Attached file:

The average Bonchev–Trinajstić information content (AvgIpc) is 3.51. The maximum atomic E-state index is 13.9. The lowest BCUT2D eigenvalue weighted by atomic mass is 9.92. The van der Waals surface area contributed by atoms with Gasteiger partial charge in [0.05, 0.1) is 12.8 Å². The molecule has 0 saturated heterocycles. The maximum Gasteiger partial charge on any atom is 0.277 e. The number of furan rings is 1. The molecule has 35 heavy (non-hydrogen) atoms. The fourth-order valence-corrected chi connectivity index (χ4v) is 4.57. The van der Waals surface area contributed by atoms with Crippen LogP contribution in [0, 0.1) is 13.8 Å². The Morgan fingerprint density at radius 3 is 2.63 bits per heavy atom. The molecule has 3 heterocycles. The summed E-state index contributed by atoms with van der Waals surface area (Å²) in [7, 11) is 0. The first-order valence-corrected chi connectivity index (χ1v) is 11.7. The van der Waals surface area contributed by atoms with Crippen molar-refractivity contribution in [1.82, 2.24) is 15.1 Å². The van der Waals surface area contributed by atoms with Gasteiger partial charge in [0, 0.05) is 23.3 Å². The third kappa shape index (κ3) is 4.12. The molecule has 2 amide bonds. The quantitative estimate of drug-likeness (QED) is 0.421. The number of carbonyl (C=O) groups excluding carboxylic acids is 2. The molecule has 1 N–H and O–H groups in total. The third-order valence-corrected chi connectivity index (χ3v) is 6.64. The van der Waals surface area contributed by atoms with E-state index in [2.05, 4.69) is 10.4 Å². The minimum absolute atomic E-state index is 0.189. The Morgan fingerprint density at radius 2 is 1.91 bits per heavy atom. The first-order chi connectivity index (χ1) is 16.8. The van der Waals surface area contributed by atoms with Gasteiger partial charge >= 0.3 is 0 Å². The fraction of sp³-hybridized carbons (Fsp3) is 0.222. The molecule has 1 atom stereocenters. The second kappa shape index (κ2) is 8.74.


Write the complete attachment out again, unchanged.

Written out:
The average Bonchev–Trinajstić information content (AvgIpc) is 3.51. The maximum atomic E-state index is 13.9. The lowest BCUT2D eigenvalue weighted by atomic mass is 9.92. The van der Waals surface area contributed by atoms with Gasteiger partial charge in [0.05, 0.1) is 12.8 Å². The molecule has 0 saturated heterocycles. The maximum Gasteiger partial charge on any atom is 0.277 e. The number of furan rings is 1. The molecule has 35 heavy (non-hydrogen) atoms. The fourth-order valence-corrected chi connectivity index (χ4v) is 4.57. The van der Waals surface area contributed by atoms with Crippen LogP contribution in [0, 0.1) is 13.8 Å². The Morgan fingerprint density at radius 3 is 2.63 bits per heavy atom. The molecule has 3 heterocycles. The summed E-state index contributed by atoms with van der Waals surface area (Å²) in [7, 11) is 0. The first-order valence-corrected chi connectivity index (χ1v) is 11.7. The van der Waals surface area contributed by atoms with Crippen molar-refractivity contribution in [1.82, 2.24) is 15.1 Å². The van der Waals surface area contributed by atoms with Gasteiger partial charge in [0, 0.05) is 23.3 Å². The third kappa shape index (κ3) is 4.12. The molecule has 2 amide bonds. The quantitative estimate of drug-likeness (QED) is 0.421. The number of carbonyl (C=O) groups excluding carboxylic acids is 2. The molecule has 1 N–H and O–H groups in total. The third-order valence-corrected chi connectivity index (χ3v) is 6.64. The van der Waals surface area contributed by atoms with E-state index in [2.05, 4.69) is 10.4 Å². The minimum absolute atomic E-state index is 0.189. The Morgan fingerprint density at radius 2 is 1.91 bits per heavy atom. The first-order chi connectivity index (χ1) is 16.8. The van der Waals surface area contributed by atoms with Gasteiger partial charge >= 0.3 is 0 Å². The fraction of sp³-hybridized carbons (Fsp3) is 0.222. The molecule has 1 atom stereocenters. The second kappa shape index (κ2) is 8.74.